Not Common To See Duoyi DY294 Tester Taken Apart And Repair-Part 1
As a very interested Electronics repair engineer I love using new Test Gadgets and Digital Meters and new Testers in my Electronics Hobby at home. After all they do make our lives easier and repairs less time consuming. And recently I bought the DY 294 which I received with a Chinese Manual, after reading the very positive articles on the site from Jestine himself with a link to the English Manual.
Strange enough the Chinese manual spoke about using a 2A 6V adapter whereas the English manual spoke about using a 3A 6V adapter. Because Batteries would be empty in no time!
So I thought it would be fine if I didn’t use Batteries. And I chose to connect the DY294 to an external adapter 6V 1A instead.
But I couldn’t have been more wrong! Although I used an original 6V 1A (18W_7 output 1.5-3-4.5-6-7.5-9-12V DC model MW79) adapter, it destroyed my quite expensive DY294 Tester within about a minute !! Because the LCD went dead after this. See next photo of my DC adapter that destroyed my DY294.
I tried if the Tester would come to life again when I used Batteries, but the Meter/Tester stayed completely dead. At least on the LCD display because I still could measure HV and Voltage Stabilizer Input Voltages (about + and – 30 V DC) on the front connectors. And I guess that the unstabilized 6V DC voltage was unloaded just a bit too high for the internal controller chip.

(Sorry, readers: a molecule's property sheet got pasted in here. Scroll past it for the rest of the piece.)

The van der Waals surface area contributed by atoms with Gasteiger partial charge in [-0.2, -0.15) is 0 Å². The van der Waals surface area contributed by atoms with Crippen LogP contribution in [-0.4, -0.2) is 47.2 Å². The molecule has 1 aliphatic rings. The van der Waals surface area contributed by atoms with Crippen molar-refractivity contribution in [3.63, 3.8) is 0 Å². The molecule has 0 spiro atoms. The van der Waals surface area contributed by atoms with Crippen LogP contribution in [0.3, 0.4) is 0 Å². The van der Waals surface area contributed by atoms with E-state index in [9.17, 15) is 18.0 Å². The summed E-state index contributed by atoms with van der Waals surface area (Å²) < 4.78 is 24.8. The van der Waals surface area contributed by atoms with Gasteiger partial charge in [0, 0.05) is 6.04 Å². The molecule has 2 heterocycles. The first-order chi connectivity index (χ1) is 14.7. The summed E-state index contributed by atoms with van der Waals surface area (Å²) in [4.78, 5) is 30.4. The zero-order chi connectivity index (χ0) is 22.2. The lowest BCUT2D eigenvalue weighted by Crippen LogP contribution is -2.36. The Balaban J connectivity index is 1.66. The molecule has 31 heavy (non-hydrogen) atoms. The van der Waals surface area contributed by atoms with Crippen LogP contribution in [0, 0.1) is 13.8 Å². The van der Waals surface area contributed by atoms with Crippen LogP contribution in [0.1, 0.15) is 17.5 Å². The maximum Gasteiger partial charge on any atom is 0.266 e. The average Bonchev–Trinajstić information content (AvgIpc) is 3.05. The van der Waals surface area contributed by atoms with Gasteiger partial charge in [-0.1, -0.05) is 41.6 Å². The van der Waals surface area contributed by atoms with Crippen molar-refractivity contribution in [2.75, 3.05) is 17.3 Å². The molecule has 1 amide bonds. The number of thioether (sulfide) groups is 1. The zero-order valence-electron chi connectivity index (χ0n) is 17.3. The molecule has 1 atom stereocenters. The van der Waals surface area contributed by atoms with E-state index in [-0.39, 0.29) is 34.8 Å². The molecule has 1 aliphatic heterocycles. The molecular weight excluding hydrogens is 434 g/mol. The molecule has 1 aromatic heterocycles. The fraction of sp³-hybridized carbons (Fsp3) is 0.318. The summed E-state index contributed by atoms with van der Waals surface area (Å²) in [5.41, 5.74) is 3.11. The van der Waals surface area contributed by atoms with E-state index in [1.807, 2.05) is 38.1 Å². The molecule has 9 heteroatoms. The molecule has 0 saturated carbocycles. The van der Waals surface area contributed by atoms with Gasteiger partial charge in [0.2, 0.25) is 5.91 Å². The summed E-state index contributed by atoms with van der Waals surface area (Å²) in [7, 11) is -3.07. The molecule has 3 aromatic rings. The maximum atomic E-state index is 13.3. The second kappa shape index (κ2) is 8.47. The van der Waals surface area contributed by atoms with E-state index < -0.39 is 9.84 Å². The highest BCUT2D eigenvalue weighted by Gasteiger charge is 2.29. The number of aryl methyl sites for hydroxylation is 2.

And because I wasn’t warned about this assumably very easily and unexpectedly occurring problem, I hoped to hear from the Manufacturer. In the expectation to receive a schematic of some sort or at
least some information needed to repair the about $45 US dollar costing device. But I got no answer from the DUOYI Manufacturer at all.
Although I could have send it back to the seller on Ebay, claiming my 1 year guarantee, I chose not to because Shipping cost with Tracking and Trace and maybe also sending it back to me would be not cheap and probably more expensive then buying a new DY 294 again.
And my Ebay seller was very grateful I kept my now defect DY 294 and I afterwards bought a new second DY294 from them. But I did ask them to please contact the Manufacturer for any information they would be able to give. Also about buying the DUOYI 3A 6V adapter because it wasn’t mentioned anywhere in the manual how to obtain one, and its price neither. And that their DY294 Manual really should warn about anything like this to happen.